“Since both hair and nails are made of keratin, through a similar process in the body, it’s thought that nutrients that help one can also help the other,” he explained.
Following is his list of foods that promote thicker hair and tougher nails.
- Whey Protein—Little Miss Muffet, sitting on her tuffet (a low seat—I looked it up) while eating her curds and whey did a wise thing. Whey is the watery part of milk that is rich in lactose, minerals, and vitamins. As a bonus a study showed that people who drink whey protein ate 18% less two hours later than those who drink a carb-heavy beverage.
- Red Meat—A juicy steak is loaded with protein and has another important nutrient for hair and nail health: iron. Zeichner says that people with iron-deficiency anemia often have thin hair. Iron deficiency is also associated with koilonychias, which is a nail disease characterized by spoon-shaped nails. However, it is suggested that red meat be eaten only once a week to prevent ingesting too much saturated fat.
- Blueberries—Among other fruits and dark greens, blueberries have one of the highest antioxidant properties. Antioxidants protect body cells against free radical damage, which increases stress hormones and inflammation and impacts all body cells including those in hair and nails.
- Almonds—Besides being a good source of protein, almonds are loaded with magnesium, which helps maintain healthy hair and nails. It is an anti-stress mineral, and stress is a major factor in hair loss. Vertical ridges in nails may be a sign of inadequate magnesium. Leafy greens and soybeans also supply magnesium.
- Beer—Believe it or not, beer is a rich source of silicon, which is thought to increase circulation to the scalp that stimulates hair growth. According to the Archives of Dermatological Research, a daily supplement of 10mg was shown to reduce hair and nail brittleness after 20 weeks. Since single servings of beer contain more than 10mg of silicon experts recommend having no more than one drink a day if you are a woman, and two if you are a man.
- Oysters—Zeichner maintains that zinc is needed for many biological processes, including making proteins like those in hair and nails. Oysters have more than 74g of zinc per serving, far more than any other food. Don’t want to eat oysters every day? Beef, poultry, fortified cereals, and baked beans will also increase zinc uptake.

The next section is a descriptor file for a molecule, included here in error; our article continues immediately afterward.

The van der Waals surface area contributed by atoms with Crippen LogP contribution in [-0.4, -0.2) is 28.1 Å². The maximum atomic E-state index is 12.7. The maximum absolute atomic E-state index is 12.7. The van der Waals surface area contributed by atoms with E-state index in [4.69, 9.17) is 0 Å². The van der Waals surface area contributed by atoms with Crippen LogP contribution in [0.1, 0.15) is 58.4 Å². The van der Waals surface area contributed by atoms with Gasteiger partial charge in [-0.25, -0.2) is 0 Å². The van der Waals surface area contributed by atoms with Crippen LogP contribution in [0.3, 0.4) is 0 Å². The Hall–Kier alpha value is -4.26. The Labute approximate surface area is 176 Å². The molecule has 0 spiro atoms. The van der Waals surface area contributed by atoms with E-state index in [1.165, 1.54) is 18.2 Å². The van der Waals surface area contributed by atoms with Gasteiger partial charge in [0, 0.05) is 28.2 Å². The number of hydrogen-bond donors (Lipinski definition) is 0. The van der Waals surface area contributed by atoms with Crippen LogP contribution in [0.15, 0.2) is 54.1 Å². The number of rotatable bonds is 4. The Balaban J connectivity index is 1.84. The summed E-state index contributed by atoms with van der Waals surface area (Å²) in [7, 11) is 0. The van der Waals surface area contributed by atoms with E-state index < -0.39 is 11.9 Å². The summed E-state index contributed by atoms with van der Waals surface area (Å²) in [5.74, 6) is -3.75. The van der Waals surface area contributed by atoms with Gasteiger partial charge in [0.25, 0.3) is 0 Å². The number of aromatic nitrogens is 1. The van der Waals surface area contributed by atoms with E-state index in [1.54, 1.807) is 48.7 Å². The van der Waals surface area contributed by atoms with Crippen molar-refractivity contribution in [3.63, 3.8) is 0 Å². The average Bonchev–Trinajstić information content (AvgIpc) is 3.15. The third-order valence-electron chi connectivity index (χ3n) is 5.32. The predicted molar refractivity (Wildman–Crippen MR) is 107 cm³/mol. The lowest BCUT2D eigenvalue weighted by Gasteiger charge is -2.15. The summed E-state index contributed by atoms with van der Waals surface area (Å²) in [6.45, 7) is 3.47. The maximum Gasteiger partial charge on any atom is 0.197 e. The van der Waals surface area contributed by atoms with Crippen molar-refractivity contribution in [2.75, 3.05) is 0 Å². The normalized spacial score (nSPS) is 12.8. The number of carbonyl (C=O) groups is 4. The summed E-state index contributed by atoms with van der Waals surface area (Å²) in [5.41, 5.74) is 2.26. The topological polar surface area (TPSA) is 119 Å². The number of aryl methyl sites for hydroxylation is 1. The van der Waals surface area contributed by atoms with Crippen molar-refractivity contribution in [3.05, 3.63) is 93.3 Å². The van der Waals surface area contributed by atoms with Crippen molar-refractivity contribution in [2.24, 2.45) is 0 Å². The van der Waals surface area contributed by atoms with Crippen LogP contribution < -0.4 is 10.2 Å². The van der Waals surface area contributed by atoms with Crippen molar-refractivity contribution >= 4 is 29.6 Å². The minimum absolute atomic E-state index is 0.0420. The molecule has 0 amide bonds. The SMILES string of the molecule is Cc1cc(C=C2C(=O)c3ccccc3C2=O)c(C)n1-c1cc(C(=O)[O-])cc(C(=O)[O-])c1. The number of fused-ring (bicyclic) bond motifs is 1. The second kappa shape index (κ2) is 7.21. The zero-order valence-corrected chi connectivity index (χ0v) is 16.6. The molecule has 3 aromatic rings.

- Milk—Some studies suggest a link between vitamin D and hair loss. Women with hair shedding had lower vitamin D levels than women with healthy hair. Calcium, also in milk, is a key mineral for building healthy hair and nails.
- Eggs—Besides being a good source of protein, eggs contain some vitamin D, as well as biotin, a B-complex vitamin that may have a role in the development of keratin. Zeichner notes that patients with biotin deficiency often have weak hair and nails.
- Salmon—Another good source of biotin and protein, along with omega-3 fatty acids that reduce inflammation and promote healthy, moisturized skin. A healthy scalp means healthy hair follicles and omega-3’s anti-inflammatory effects aid in the healthy development of the nail plate.
Besides being good for you, all of the above-mentioned foods are also tasty, perhaps with the exception of oysters, which are an acquired taste (which I have yet to acquire). And who knew that beer was healthy? Bottoms up!
Harvey M. Fishman
Harvey Fishman has a consulting firm in Wanaque, NJ, specializing in cosmetic formulations and new product ideas, offering tested finished products. He has more than 30 years of experience and has been director of research at Bonat, Nestlé LeMur and Turner Hall. He welcomes descriptive literature from suppliers and bench chemists and others in the field.